Support for LAist comes from
True LA stories, powered by you
Stay Connected

Share This

News

Millennials Voted For Measure M, Senior Citizens Not So Much

LAist relies on reader support, not paywalls.
Freely accessible local news is vital. Please power our reporters and help keep us independent with a donation today.

Measure M, which will increase sales tax in Los Angeles County by a half-cent to fund transit projects starting July 1, passed in the county by nearly 70 percent, exceeding the minimum of 66.7 percent. According to the San Gabriel Valley Tribune, a majority of the proposal's yes votes came from millennials and Latino voters.

Eighty-five percent of voters between the ages of 18 and 29 were in favor of Measure M, while 5 percent were not and 10 percent weren't sure, according to a poll conducted internally by Measure M's campaign, Yes on M, a week before Election Day. Age groups 30 to 49 were also heavily in favor, while most of the voters who were opposed to the measure were older, somewhere between 50 to 70.

Geographically speaking, many supporters were located in L.A., with strong support from Valley folks in North Hollywood, Sherman Oaks, Encino and neighborhoods near Ventura Boulevard, who will benefit from the Orange Line. Unincorporated areas such as Marina Del Rey, Altadena and Hacienda Heights also showed support, according to the Los Angeles County Registrar-Recorder Office. Additionally, the SGV Tribune reports that support was also higher in areas with a large number of Latino voters, such as Cudahy, where 86 percent of voters were in favor of the measure.

Downey, Cerritos and Whittier were less enthused, though still voted over 60 percent in favor. Support was below 60 percent more affluent areas, such as Palos Verdes Estates and Rolling Hills. Bill Carrick, a political consultant who acted as principal strategist for the Yes on M Campaign, noted that areas with higher incomes and areas that voted Republican in the presidential election were generally less inclined to support Measure M. But not all who cast a vote against Measure M were against taxes in general, as many communities who were slow to embrace Measure M did vote for taxes that supported education.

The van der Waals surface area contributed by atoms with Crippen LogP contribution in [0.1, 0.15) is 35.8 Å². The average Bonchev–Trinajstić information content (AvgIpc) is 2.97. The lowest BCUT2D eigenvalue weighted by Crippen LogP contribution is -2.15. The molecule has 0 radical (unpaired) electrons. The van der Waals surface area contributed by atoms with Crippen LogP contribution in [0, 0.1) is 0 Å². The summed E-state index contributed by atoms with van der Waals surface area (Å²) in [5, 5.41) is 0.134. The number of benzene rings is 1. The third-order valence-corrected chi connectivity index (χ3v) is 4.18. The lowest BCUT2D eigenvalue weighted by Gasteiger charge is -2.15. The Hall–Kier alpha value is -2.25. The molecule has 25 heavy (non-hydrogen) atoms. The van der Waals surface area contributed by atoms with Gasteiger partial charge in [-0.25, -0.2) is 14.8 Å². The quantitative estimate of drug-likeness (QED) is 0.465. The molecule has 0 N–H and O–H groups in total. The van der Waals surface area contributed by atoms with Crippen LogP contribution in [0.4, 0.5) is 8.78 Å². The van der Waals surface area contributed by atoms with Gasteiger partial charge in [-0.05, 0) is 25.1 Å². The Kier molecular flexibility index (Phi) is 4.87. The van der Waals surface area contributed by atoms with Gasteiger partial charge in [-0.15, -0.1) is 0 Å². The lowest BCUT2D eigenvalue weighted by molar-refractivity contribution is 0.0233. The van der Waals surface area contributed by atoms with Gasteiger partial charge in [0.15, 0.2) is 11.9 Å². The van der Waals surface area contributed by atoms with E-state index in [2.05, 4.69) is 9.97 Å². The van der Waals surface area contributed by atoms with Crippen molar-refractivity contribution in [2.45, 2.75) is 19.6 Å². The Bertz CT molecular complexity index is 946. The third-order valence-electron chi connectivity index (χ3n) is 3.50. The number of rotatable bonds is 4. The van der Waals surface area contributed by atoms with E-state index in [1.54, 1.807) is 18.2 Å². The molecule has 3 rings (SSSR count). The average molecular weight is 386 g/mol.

Support for LAist comes from

Carrick hypothesized that people voted for what affected them. Younger voters are still dealing with a daily commute, and fewer cars on the road or alternative transportation choices appeal to them. Older voters may be retired and are more likely to own cars, and are perhaps not interested in paying for additional transit they feel like they won't use.

Pauletta Tonilas, LA Metro's chief communications officer, told LAist that, "The plan will help residents of all ages across L.A. County, providing more travel options, improvements to local streets and better programs for seniors, persons with disabilities and students. Right out of the chute, we’ll be moving several projects into the environmental process and expediting those already undergoing environmental work, with the first Measure M projects starting construction within the next couple of years."

For voters who may be impatient, perhaps that whole next couple of years thing turned them off. Tonilas previously told CBS Los Angeles that their first priority is construction at the 96th Street station, which will connect to LAX. That project is one to look forward to, but it doesn't break ground until 2018.

Yonah Freemark, an urbanist who specializes in transit issues, told KPCC that the plans could be hindered further if federal funding doesn't come through. The Republicans, who now control the government, are not keen on the National Highway Trust Fund, as noted in the Republican Platform 2016 which can be read here.

"The ambitions of Measure M, the things that voters were promised, do rely on those federal funds," he said.

Support for LAist comes from

If you need a refresher on what transit in L.A. could look like if all goes as planned, here's a cool animation that shows our potentially bright future.